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Small privately-held companies will have new compliance burdens starting in the new year.

The Federal Corporate Transparency Act (“CTA”) will require substantial disclosures of company and personal information and updates of that information with severe penalties for non-compliance.  The following summary provides an overview of key considerations.  For questions about how your unique situation impacts compliance, contact us at (908) 540-6901 or [email protected] to schedule a discussion with a member of our team.

Why did the government enact these new requirements?

The CTA was passed as part of the National Defense Authorization Act in January 2021.  It aims to prevent and combat money laundering, terrorist financing and other illicit activities that frequently are facilitated through small privately-held entities.  It seeks to do this through a comprehensive system for disclosures about who are the “beneficial owners” of small privately-held entities.

Let’s look at some of the key concepts and requirements:

1.     Understanding the Act’s Purpose: The CTA was enacted to enhance transparency in the ownership of most small privately-held corporations, LLCs, and other similar entities. It requires these entities to disclose information about their beneficial owners to the Financial Crimes Enforcement Network (“FinCEN”), a bureau of the U.S. Department of Treasury.

2.     Definition of a Beneficial Owner: A beneficial owner is any individual who,

2.1.  directly or indirectly, exercises substantial control over an entity or

2.2.   owns at least 25% of the equity interests in the entity.

The act mandates the disclosure of certain personal information about these individuals.

3.     Entities Subject to the Act: Most corporations, LLCs, and other entities created by filing a document with a Secretary of State or similar office are subject to the CTA. However, there are exemptions for certain entities, such as

3.1.  publicly traded companies,

3.2.  U.S.-based operating companies with more than 20 employees and more than $5 Million in gross receipts or sales in the U.S. for the most recent completed year

3.3.  entities involved in private equity or venture capital (subject to certain criteria)

3.4.  banks,

3.5.  credit unions, and

3.6.  other entities already subject to specific regulatory disclosure requirements.

4.     Required Information: Entities must provide FinCEN with information about their beneficial owners, including full legal name, date of birth, current residential or business street address, and a unique identifying number from an acceptable document (e.g., passport, driver’s license).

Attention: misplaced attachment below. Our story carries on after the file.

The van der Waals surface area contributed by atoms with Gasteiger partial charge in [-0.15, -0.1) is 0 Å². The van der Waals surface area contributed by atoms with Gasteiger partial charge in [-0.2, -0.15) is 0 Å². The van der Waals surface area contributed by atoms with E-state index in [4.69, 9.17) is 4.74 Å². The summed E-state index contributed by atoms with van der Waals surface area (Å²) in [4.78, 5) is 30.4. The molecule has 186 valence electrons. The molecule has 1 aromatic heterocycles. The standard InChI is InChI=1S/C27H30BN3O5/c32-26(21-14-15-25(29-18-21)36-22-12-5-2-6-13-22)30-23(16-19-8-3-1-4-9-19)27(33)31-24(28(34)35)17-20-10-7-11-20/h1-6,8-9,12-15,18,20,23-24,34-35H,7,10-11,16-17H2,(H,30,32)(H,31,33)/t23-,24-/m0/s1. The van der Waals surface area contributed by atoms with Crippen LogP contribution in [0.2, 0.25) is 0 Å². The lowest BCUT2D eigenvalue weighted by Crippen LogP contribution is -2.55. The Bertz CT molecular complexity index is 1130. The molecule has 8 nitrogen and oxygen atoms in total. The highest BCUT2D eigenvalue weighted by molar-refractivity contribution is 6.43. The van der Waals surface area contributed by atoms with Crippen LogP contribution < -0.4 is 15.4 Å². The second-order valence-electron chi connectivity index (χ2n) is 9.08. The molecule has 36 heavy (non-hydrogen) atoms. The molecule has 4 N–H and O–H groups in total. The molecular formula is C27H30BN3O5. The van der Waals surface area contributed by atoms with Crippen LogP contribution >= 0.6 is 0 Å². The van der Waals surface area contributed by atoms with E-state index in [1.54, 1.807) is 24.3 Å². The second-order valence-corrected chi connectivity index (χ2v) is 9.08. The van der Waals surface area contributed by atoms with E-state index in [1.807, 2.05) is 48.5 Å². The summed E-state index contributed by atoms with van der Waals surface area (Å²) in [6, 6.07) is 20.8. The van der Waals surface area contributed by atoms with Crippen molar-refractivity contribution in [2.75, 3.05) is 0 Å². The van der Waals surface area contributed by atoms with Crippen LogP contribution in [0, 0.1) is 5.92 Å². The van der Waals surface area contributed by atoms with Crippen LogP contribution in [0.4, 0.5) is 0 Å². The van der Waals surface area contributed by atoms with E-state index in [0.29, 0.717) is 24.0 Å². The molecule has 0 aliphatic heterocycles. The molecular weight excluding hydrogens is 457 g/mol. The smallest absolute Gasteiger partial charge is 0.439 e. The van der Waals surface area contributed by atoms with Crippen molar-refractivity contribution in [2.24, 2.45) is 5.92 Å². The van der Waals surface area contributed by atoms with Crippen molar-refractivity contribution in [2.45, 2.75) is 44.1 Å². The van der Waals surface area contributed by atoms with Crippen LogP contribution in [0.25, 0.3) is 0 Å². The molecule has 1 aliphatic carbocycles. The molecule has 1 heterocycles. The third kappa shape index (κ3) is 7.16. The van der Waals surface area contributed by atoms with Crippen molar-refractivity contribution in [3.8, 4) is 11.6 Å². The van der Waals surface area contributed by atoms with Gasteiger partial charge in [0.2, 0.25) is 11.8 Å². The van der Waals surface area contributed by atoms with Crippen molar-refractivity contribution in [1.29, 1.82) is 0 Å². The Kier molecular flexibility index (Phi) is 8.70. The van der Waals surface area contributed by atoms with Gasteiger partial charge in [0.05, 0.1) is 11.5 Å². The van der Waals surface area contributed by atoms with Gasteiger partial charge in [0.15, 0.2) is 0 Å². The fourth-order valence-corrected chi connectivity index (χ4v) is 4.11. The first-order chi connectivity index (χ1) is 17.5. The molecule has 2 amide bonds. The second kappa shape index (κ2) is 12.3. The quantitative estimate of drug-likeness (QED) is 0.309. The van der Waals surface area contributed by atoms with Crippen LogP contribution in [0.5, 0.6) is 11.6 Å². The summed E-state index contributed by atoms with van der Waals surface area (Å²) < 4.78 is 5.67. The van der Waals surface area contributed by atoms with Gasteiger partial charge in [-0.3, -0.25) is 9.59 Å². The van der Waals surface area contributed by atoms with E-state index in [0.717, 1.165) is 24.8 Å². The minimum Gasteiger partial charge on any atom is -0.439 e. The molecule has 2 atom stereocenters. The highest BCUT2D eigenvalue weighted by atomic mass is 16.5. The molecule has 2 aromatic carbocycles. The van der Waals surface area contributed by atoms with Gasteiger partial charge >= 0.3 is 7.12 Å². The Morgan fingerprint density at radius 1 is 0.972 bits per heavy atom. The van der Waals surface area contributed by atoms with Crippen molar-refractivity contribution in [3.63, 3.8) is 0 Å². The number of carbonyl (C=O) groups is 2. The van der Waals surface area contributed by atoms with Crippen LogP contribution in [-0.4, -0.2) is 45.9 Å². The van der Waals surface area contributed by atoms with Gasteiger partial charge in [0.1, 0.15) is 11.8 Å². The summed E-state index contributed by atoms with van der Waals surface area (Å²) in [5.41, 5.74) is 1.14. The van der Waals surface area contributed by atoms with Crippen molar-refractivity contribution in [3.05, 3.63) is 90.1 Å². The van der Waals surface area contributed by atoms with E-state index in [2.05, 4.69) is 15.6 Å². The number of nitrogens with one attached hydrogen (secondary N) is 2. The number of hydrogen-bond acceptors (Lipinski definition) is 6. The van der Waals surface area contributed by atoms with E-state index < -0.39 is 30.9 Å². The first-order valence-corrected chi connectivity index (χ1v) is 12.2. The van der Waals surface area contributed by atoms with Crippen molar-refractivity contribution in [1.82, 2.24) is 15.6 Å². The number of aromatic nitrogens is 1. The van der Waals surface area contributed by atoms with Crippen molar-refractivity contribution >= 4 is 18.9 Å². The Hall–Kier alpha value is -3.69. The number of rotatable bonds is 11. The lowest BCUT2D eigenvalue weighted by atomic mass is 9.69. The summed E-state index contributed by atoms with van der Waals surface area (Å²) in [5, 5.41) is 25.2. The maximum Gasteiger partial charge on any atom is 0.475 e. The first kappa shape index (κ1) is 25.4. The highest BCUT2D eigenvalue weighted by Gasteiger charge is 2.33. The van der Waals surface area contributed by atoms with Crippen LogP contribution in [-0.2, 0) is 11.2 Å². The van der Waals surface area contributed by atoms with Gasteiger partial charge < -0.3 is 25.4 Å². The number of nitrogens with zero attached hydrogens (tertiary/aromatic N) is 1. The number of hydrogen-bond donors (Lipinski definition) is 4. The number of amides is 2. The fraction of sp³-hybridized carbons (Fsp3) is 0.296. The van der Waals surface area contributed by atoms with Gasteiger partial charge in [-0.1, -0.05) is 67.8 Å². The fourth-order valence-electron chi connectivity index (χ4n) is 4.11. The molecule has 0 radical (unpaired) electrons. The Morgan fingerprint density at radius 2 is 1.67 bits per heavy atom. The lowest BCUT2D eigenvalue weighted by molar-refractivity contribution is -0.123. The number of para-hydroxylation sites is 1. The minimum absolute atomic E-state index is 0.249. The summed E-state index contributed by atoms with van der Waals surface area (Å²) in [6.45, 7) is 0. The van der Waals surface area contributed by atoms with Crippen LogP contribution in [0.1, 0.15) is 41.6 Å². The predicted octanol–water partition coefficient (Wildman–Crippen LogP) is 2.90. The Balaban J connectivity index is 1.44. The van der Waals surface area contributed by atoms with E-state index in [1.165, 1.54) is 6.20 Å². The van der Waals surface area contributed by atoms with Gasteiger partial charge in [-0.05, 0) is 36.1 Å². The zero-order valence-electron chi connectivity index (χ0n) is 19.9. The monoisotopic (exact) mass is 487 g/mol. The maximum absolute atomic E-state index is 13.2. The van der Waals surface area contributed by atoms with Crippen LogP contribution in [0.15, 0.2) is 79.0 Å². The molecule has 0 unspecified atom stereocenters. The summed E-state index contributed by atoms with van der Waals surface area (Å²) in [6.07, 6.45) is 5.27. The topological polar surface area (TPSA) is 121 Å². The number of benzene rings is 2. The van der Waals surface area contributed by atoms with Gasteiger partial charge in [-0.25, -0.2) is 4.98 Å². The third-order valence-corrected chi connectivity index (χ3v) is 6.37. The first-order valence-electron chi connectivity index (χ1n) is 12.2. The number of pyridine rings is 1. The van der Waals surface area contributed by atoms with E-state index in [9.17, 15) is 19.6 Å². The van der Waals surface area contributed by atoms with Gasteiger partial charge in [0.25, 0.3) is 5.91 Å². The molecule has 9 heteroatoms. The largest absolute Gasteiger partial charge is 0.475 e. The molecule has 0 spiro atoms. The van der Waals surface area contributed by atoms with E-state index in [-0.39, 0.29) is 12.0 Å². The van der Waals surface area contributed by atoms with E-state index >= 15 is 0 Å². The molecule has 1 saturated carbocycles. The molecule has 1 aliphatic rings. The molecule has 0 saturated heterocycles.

5.     Reporting Requirements: Entities formed on or after January 1, 2024 must file a report with FinCEN containing the required information within 90 days after formation or registration. Existing entities have a transitional period to comply with the reporting requirements. This period currently ends on January 1, 2025.  Reports must be made online at the FinCEN website which will be available on and after January 2, 2024.

6.     Updating Information: Entities are required to update the information submitted to FinCEN within a specified period if there is a change in beneficial ownership or if any provided information changes.  This is a key ongoing requirement and a risk factor for companies without policies and procedures to ensure regular inquiry of beneficial owners about any changes in submitted information.

7.     Access to Information: Information reported under the CTA is intended to be confidential and will be accessible only to authorized government authorities for specific purposes, such as law enforcement investigations. [NOTEGiven recent disclosures of cyberbreaches of government databases and unauthorized disclosure of such information by government employees, we consider this a major risk factor for the protection of the information required to be reported.]

8.     Penalties for Non-Compliance: Failure to report accurate information or knowingly providing false information can result in significant civil and criminal penalties.

9.     Implementing Regulations: FinCEN is responsible for developing and implementing regulations under the CTA. Entities should stay informed about these regulations and any guidance issued by FinCEN to ensure compliance.

10.  Record-Keeping Requirements: Entities are required to maintain records of the information reported to FinCEN and any documents used to verify the identity of the beneficial owners.

11.  Training and Awareness: It’s essential for entities to train their relevant staff about the requirements of the CTA and ensure ongoing awareness and understanding of compliance obligations.  This will be a key element of a company’s compliance plan to protect entities from inadvertent violations.

12.  Seeking Professional Advice: Given the complexities and legal implications of the CTA, entities should consider seeking advice from legal professionals or compliance experts to ensure they fully understand and meet their obligations.  This consultation should be ongoing as the CTA and its regulations and interpretations by FinCEN evolve.

13.  Deadline Awareness: Be aware of and adhere to all relevant deadlines for initial reporting and updates to ensure ongoing compliance.

This checklist provides a broad overview of the requirements under the Federal Corporate Transparency Act. It’s important for entities to thoroughly understand these requirements and seek professional guidance to ensure full compliance.  The team at Crowley Law is very familiar with these requirements.  Contact us at (908) 540-6901 or [email protected] to schedule a discussion with a team member.

We’re here to help.



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